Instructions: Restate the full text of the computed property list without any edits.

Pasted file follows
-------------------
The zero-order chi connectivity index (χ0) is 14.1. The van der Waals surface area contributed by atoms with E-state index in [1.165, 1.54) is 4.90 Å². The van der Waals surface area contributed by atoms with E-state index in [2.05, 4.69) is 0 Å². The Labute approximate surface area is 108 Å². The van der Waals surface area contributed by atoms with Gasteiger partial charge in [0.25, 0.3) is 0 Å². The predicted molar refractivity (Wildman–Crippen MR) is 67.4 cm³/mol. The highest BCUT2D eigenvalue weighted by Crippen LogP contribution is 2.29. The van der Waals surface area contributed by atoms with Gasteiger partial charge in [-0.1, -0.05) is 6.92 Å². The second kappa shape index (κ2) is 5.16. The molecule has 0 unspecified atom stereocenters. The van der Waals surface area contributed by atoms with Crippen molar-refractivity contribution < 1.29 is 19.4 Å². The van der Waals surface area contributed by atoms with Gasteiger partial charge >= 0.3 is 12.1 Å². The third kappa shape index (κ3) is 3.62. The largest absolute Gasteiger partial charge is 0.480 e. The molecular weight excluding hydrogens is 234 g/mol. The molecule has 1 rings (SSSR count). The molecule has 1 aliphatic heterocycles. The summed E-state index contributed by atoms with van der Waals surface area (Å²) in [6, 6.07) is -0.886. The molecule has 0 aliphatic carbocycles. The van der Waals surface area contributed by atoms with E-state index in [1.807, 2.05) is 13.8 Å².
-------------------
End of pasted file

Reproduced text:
The zero-order chi connectivity index (χ0) is 14.1. The van der Waals surface area contributed by atoms with E-state index in [1.165, 1.54) is 4.90 Å². The van der Waals surface area contributed by atoms with E-state index in [2.05, 4.69) is 0 Å². The Labute approximate surface area is 108 Å². The van der Waals surface area contributed by atoms with Gasteiger partial charge in [0.25, 0.3) is 0 Å². The predicted molar refractivity (Wildman–Crippen MR) is 67.4 cm³/mol. The highest BCUT2D eigenvalue weighted by Crippen LogP contribution is 2.29. The van der Waals surface area contributed by atoms with Gasteiger partial charge in [-0.1, -0.05) is 6.92 Å². The second kappa shape index (κ2) is 5.16. The molecule has 0 unspecified atom stereocenters. The van der Waals surface area contributed by atoms with Crippen molar-refractivity contribution < 1.29 is 19.4 Å². The van der Waals surface area contributed by atoms with Gasteiger partial charge >= 0.3 is 12.1 Å². The third kappa shape index (κ3) is 3.62. The largest absolute Gasteiger partial charge is 0.480 e. The molecular weight excluding hydrogens is 234 g/mol. The molecule has 1 rings (SSSR count). The molecule has 1 aliphatic heterocycles. The summed E-state index contributed by atoms with van der Waals surface area (Å²) in [6, 6.07) is -0.886. The molecule has 0 aliphatic carbocycles. The van der Waals surface area contributed by atoms with E-state index in [1.807, 2.05) is 13.8 Å².